In fairness to Senator Serge, he regrets actions 2 through 4. He has since come to learn that the only way you can ever really support our troops is to agree with each and every one of the Commander in Chief's lousy decisions, including (especially?) the ones that make troops dead, for the very important strategic reason that Failure Is Not an Option, at least until that moment when it is.
Top 10 Seasons by an Angels Reliever: Most recent installment in this never-ending series here. But first a mini-announcement that should gladden the hearts of you non-baseball fans out there: This will probably be the last time I drown the real estate here with a big pile of obscure baseball numbers. Soon, Ben Sullivan willing, I'm going to create a new website to store that stuff, and launch a fab new project that I hope to announce by the time Spring Training rolls around. I'll still tease some of the new postings here, but otherwise get back to the business of taunting ol' Walnuts McCain, retrieving the missing two years from the archives, updating the frozen-in-amber blogroll that was yanked back to 2004 without my consent, etc.
And the winner is: A 25-year-old rookie whose chart-topping season didn't even begin until the end of May 1969 when he was called up to the Big Show. Tatum, a second-round pick from three years earlier who mostly started in the minors, allowed just one run in his first 18 appearances, and was made closer within his first two weeks, replacing 46-year-old Hoyt Wilhelm. In a six-week stretch in August and September he gave up two runs in 38 innings. He only gave up one home run all year, zero unearned runs, finished fourth in the Rookie of the Year voting, and 29th for MVP.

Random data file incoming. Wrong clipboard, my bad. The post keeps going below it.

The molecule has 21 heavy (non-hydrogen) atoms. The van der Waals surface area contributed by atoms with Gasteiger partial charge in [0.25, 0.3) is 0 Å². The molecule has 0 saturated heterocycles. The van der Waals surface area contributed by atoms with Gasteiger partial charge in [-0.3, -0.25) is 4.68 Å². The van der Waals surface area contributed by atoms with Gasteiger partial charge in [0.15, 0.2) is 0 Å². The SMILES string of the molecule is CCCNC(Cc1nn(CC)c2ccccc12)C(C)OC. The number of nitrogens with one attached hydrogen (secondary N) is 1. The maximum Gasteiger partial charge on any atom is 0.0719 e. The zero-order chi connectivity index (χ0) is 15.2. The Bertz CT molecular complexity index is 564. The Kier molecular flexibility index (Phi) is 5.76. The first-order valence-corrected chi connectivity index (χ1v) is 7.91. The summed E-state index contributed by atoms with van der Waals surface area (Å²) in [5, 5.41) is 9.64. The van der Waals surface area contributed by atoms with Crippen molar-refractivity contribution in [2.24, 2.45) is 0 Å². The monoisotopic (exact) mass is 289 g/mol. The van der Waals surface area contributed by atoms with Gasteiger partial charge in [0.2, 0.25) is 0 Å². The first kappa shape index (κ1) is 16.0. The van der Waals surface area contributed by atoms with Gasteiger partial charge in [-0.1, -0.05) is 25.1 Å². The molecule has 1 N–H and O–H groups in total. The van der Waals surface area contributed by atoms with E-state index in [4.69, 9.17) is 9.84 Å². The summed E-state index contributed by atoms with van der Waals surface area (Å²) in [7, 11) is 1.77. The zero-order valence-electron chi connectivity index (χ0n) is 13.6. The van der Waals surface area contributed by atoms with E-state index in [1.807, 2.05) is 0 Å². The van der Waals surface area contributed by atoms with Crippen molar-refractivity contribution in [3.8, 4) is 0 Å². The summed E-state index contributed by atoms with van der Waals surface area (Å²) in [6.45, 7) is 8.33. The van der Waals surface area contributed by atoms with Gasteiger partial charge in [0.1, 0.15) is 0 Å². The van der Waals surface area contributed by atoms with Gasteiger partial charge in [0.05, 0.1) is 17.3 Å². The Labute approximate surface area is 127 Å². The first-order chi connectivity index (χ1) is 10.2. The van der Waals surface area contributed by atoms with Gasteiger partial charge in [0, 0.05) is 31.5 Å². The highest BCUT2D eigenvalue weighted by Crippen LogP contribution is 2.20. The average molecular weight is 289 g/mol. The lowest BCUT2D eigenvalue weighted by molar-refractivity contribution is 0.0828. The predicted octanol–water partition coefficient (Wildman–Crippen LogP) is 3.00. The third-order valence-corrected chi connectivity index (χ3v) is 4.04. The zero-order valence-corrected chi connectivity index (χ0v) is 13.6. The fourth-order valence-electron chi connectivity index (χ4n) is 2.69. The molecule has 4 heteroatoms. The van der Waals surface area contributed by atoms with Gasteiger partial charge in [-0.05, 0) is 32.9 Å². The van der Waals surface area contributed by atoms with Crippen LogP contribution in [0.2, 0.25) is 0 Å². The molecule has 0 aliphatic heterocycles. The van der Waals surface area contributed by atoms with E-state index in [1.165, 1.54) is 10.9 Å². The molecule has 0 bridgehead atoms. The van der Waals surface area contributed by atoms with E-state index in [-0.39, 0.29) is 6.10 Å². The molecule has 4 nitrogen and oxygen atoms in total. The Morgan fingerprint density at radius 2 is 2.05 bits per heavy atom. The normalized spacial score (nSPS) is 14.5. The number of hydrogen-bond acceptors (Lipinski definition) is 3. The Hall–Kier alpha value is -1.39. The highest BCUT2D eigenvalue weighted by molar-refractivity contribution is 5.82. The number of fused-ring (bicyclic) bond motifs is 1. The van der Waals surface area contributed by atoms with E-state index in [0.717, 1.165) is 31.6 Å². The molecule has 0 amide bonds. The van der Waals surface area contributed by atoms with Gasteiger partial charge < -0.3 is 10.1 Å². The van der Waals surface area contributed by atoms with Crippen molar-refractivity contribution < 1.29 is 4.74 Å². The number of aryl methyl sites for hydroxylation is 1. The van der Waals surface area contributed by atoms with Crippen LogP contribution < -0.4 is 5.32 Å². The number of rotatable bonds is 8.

How weird is it to have a rookie closer, let alone one who does really well? For the Angels in the 1960s, it was routine. Number three on this list of all-time best seasons as an Angel reliever is Bob Lee's rookie year of 1964. Which, in turn, followed Julio Navarro's solid rookie season as a closer in 1963 (2.89 ERA in 90 IP, 12 saves), and preceded by two years Minnie Rojas' fine rookie campaign in 1966 (2.88 ERA, 10 saves), in which the 32-year-old rookie wrested the closer's job in June from a graying ... Bob Lee! So that's four times in seven seasons that the Angels featured a rookie closer who pitched extremely well.